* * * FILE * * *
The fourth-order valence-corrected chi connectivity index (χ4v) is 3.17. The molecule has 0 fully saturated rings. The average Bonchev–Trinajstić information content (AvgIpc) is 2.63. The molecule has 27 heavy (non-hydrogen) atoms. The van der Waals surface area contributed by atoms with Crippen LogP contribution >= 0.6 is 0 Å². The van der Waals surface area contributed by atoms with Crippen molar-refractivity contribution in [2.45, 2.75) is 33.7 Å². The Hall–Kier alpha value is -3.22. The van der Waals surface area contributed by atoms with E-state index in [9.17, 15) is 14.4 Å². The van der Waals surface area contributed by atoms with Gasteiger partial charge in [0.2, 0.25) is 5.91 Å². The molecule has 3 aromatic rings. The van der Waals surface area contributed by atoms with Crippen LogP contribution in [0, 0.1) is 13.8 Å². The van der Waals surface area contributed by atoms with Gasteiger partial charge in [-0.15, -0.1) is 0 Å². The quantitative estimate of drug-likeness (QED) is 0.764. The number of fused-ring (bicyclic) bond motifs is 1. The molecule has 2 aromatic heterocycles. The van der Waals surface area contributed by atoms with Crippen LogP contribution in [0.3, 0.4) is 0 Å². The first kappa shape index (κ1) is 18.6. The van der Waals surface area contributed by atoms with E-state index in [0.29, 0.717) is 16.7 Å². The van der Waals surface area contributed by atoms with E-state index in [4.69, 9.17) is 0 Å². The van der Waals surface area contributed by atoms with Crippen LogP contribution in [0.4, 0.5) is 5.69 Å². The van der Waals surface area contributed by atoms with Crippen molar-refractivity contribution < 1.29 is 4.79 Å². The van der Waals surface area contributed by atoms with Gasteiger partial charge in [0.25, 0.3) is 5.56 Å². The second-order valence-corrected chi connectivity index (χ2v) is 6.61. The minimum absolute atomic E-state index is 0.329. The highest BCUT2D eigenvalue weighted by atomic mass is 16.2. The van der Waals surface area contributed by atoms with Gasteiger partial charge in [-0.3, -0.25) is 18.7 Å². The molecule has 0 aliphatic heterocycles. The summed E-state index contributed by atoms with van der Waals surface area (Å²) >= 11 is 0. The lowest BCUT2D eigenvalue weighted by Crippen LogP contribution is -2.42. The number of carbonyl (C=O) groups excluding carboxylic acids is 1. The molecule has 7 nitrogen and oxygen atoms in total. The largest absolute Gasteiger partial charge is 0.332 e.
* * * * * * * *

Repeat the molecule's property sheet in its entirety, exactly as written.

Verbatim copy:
The fourth-order valence-corrected chi connectivity index (χ4v) is 3.17. The molecule has 0 fully saturated rings. The average Bonchev–Trinajstić information content (AvgIpc) is 2.63. The molecule has 27 heavy (non-hydrogen) atoms. The van der Waals surface area contributed by atoms with Crippen LogP contribution >= 0.6 is 0 Å². The van der Waals surface area contributed by atoms with Crippen molar-refractivity contribution in [2.45, 2.75) is 33.7 Å². The Hall–Kier alpha value is -3.22. The van der Waals surface area contributed by atoms with E-state index in [9.17, 15) is 14.4 Å². The van der Waals surface area contributed by atoms with Gasteiger partial charge in [0.2, 0.25) is 5.91 Å². The molecule has 3 aromatic rings. The van der Waals surface area contributed by atoms with Crippen LogP contribution in [0, 0.1) is 13.8 Å². The van der Waals surface area contributed by atoms with Gasteiger partial charge in [-0.15, -0.1) is 0 Å². The quantitative estimate of drug-likeness (QED) is 0.764. The number of fused-ring (bicyclic) bond motifs is 1. The molecule has 2 aromatic heterocycles. The van der Waals surface area contributed by atoms with Crippen LogP contribution in [0.3, 0.4) is 0 Å². The first kappa shape index (κ1) is 18.6. The van der Waals surface area contributed by atoms with E-state index in [0.29, 0.717) is 16.7 Å². The van der Waals surface area contributed by atoms with E-state index in [4.69, 9.17) is 0 Å². The van der Waals surface area contributed by atoms with Crippen LogP contribution in [0.4, 0.5) is 5.69 Å². The van der Waals surface area contributed by atoms with Crippen molar-refractivity contribution < 1.29 is 4.79 Å². The van der Waals surface area contributed by atoms with Gasteiger partial charge in [0.25, 0.3) is 5.56 Å². The second-order valence-corrected chi connectivity index (χ2v) is 6.61. The minimum absolute atomic E-state index is 0.329. The highest BCUT2D eigenvalue weighted by atomic mass is 16.2. The van der Waals surface area contributed by atoms with Gasteiger partial charge in [-0.3, -0.25) is 18.7 Å². The molecule has 0 aliphatic heterocycles. The summed E-state index contributed by atoms with van der Waals surface area (Å²) >= 11 is 0. The lowest BCUT2D eigenvalue weighted by Crippen LogP contribution is -2.42. The number of carbonyl (C=O) groups excluding carboxylic acids is 1. The molecule has 7 nitrogen and oxygen atoms in total. The largest absolute Gasteiger partial charge is 0.332 e.